(NEXSTAR) – Along with the commercials and halftime performance, playing Super Bowl squares is an annual draw – especially for viewers who aren’t fans of either team but would like to get invested in the game.
For those unfamiliar, a standard Super Bowl square is based on a 10×10 grid, with one team on the x axis and the other on the y axis. People buy squares for an agreed upon amount, and a drawing determines which two numbers, from 0 to 9, correspond with each square.
In most set-ups, participants win when they match both numbers of a square to the last digits in the score at the end of each quarter during the Big Game.
The drawing is meant to assign squares at random to give everyone a fair shot, because not all football scores have the same probability of happening. With the number of squares involved, a payout – especially for the final score – can mean a windfall from a relatively small wager.
Caesars Sportsbook in Las Vegas, which sold squares for the first time last year ahead of Super Bowl LVI, broke down the best and worst odds available. The best possible squares, at 22/1 odds, would pay out for the following scores: 0-7, 7-0, 4-7 and 7-4.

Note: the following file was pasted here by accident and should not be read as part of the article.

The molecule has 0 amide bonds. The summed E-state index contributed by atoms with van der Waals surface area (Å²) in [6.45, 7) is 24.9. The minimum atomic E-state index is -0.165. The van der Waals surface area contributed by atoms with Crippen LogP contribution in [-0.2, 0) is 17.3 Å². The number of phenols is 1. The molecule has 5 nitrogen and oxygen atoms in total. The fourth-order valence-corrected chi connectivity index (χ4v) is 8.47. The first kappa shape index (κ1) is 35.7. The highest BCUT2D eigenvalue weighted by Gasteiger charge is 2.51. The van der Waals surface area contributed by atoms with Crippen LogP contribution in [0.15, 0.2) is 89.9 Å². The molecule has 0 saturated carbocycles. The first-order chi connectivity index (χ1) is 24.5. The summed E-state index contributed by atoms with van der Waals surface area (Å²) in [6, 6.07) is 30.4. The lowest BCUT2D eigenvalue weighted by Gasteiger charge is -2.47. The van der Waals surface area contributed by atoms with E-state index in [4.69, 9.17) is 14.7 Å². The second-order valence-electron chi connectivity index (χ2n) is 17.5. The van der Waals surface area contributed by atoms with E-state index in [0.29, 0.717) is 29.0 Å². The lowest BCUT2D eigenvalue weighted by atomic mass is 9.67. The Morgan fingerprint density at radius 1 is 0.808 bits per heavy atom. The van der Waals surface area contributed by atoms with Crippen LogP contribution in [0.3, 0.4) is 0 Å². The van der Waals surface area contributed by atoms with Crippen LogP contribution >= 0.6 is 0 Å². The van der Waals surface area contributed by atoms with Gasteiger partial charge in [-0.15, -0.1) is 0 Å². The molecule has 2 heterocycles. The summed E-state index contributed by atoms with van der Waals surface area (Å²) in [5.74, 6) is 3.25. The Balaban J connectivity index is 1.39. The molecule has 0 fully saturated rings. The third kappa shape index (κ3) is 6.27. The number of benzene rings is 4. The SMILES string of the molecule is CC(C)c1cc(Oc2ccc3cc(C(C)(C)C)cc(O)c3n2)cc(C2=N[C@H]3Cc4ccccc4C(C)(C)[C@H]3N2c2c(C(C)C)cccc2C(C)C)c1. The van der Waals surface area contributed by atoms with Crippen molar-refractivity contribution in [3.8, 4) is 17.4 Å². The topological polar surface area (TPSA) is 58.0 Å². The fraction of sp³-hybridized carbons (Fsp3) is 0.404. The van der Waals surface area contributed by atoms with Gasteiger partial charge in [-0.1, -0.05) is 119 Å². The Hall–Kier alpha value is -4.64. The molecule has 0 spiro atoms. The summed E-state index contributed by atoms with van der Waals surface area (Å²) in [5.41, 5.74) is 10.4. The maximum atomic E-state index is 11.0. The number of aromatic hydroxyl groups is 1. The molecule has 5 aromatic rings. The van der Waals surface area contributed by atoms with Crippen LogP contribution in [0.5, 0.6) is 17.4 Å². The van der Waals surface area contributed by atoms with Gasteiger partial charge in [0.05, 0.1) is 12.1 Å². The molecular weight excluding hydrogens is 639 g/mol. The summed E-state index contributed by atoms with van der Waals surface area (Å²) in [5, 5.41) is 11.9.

Slightly worse but still in the lowest 10 odds were: 3-0 (25/1), 0-3 (25/1), 7-3 (26/1), 0-4 (30/1), 0-6 (30/1) and 4-0 (30/1).
There is one death combination on the board, according to Caesars, which is 2-2. Other cringeworthy squares include 8-8, 5-1, 5-2 and 9-5, all at 225/1 odds.
If by some odd combination of safeties, missed extra points and field goals one of those unlikely scores happens, it would mean a heavy loss for Caesars.
Historically, the Washington Post says combinations of 7, 0 and 3 have been the best to have, with 0-0 after the first quarter easily making the most money over time.
While legalized betting is a fun way for many people to add excitement to the Super Bowl, anyone who may have a problem with compulsive gambling is encouraged to call 800-GAMBLER for help.